Ultrasound in the diagnosis of acute enterocolitis in dogs and cats
Almost the most frequent presenting problem we see in our sonography practice is canine acute abdomen. And perhaps, more specifically, acute vomiting which fails to resolve within a couple of days supportive care. The bottom line for these is ‘does this dog need surgery or will it resolve with supportive care’. If you can see an obstruction (intussusception, foreign body, mass lesion, colonic torsion or whatever) then that question can be answered relatively easily. My impression would be that experienced sonographers are good at identifying obstructions; and that is also borne out by the published data.
Vet Radiol Ultrasound. 2011 May-Jun;52(3):248-55. doi: 10.1111/j.1740-8261.2010.01791.x. Epub 2010 Dec 28.
Comparison of radiography and ultrasonography for diagnosing small-intestinal mechanical obstruction in vomiting dogs.
Sharma A1, Thompson MS, Scrivani PV, Dykes NL, Yeager AE, Freer SR, Erb HN.
In that paper ultrasound had a 97% rate of definitive diagnosis for obstruction (compared to 70% for radiography).
What’s more complicated is the situation where an obstruction is not apparent. It’s possible to spend a lot of time trying to ‘prove a negative’ and always leaves a slightly unsatisfactory uneasiness until the patient recovers. So, what features can be used to positively identify acute gastro-entero-colitis?
For a very common problem there is relatively little published on the matter.
Vet Radiol Ultrasound. 2010 Jan-Feb;51(1):69-74.
Ultrasonographic appearance of canine parvoviral enteritis in puppies.
Stander N1, Wagner WM, Goddard A, Kirberger RM.
Findings included ‘ fluid-filled small intestines in 92.5% of subjects, and stomach and colon in 80% and 62.5% of subjects, respectively. Generalized atony was present in 30 subjects and weak peristaltic contractions indicative of functional ileus observed in the remaining 10 subjects. The duodenal and jejunal mucosal layer thicknesses were significantly reduced when compared with normal puppies with mean duodenal mucosal layer measuring 1.7 mm and jejunal mucosal layer 1.0 mm. Additionally, a mucosal layer with diffuse hyperechoic speckles was seen in the duodenum (15% of subjects) and the jejunum (50% of subjects). The luminal surface of the duodenal mucosa was irregular in 22.5% of subjects and the jejunal mucosa in 42.5% of subjects. In all of these subjects, changes were accompanied by generalized indistinct wall layering. Small intestinal corrugations were seen within the duodenum in 35% of subjects and within the jejunum in 7.5%‘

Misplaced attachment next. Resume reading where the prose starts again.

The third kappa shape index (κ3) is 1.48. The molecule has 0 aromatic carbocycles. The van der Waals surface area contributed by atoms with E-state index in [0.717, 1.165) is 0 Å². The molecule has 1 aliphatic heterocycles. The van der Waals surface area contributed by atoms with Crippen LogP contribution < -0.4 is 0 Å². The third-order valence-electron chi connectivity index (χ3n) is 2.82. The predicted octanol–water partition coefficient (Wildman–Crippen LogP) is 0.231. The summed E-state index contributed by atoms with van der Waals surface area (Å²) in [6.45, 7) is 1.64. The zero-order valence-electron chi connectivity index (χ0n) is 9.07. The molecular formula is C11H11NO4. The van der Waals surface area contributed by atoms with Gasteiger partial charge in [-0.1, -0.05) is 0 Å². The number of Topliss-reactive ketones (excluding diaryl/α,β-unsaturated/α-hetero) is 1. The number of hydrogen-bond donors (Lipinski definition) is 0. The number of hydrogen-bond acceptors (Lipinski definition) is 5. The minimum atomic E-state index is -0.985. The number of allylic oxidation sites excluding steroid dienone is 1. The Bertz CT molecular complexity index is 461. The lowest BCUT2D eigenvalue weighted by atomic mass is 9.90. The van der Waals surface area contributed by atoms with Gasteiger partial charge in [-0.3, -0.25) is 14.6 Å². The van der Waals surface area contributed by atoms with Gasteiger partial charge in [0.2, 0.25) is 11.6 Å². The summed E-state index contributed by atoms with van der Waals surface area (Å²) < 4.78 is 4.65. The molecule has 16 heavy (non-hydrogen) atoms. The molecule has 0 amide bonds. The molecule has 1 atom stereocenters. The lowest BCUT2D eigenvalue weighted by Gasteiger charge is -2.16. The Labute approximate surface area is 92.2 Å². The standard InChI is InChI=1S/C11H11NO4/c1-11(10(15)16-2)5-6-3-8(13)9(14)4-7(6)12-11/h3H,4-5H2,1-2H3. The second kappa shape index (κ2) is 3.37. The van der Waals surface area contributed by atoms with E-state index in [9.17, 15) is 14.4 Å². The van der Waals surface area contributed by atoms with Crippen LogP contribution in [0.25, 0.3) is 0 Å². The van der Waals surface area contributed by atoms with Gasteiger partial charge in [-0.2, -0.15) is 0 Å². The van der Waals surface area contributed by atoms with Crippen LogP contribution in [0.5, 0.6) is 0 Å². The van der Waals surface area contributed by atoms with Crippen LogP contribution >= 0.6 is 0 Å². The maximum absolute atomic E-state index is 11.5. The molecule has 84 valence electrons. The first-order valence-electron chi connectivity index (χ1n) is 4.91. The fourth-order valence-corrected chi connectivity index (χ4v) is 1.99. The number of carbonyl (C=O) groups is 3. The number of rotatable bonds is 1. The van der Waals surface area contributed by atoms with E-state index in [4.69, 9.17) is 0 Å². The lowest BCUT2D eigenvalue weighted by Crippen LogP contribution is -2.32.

That’s a good start and I would think that most of those observations hold true for adult dogs with acute non-specific vomiting and diarrhoea.
Diarrhoea can certainly be a feature in some dogs with GI obstruction. However, they rarely have large volumes of liquid faeces in the colon in the same way as dogs with entero-colitis.
It’s important to be able to distinguish between fluid-filled colon and fluid-filled small intestine. That is not always straightforward. Whilst, in healthy dogs, it’s usually easy enough to tell thin-walled large bowel from thick-walled small intestine, the wall of distended, obstructed small intestine can have thickness which overlaps with the thickness of colonic wall. And, conversely, thickened colon wall in colitis can look like small intestine. Happily the identity of colon can usually be confirmed by following the distended section caudally into the pelvic canal (as in the image above: the bladder is top right of image) or cranially and to the right into the ileocecocolic junction.
The ICCJ is easier to identify in dogs with enteritis because the caecum and colon tend to be relatively empty or contain liquid diarrhoea which obscures the incoming ileum less than normal faecal matter. It can consistently be found deep to the descending duodenum on the right side of the mid-abdomen.
Once the colon is confidently identified, abnormal appearance of the large intestinal wall is a further strong positive predictor of colitis. Obviously the colon wall in small intestinal obstruction is usually unremarkable.
In some cases the colon is half-filled with gas and half liquid diarrhoea: creating a linear interface artefact:
Visualisation of the ICCJ has a further benefit in that it allows positive identification of the ileum. In the first video clip above the appearance of the ICCJ area alone would make me confident that this dog does not need surgery. The ileum is visibly free from mechanical obstruction and yet has a persistently distended lumen. That makes it highly unlikely that there is small intestinal obstruction higher up the gut and also tells us that there is some degree of functional ileus…again strongly suggesting enteritis rather than obstruction.
The small intestinal wall is also frequently abnormal in enteritis cases. It’s variable and slightly subjective in many cases. Diffuse wall changes are much more likely to accompany a primary enteritis than, for example, an obstructing foreign body.
Typically, dilated loops of small intestine in dogs with enteritis do not exceed 15mm serosa-serosa in dogs. A degree of dilation exceding this is not completely specific but should raise suspicion of mechanical obstruction. The cut off for cats is around 12mm.
The gut is probably the most challenging organ to assess sonographically. To be brutally honest, it’s also the area where there is the most difference between the diagnostic value gained by an experienced sonographer compared to a general practitioner with an ultrasound machine.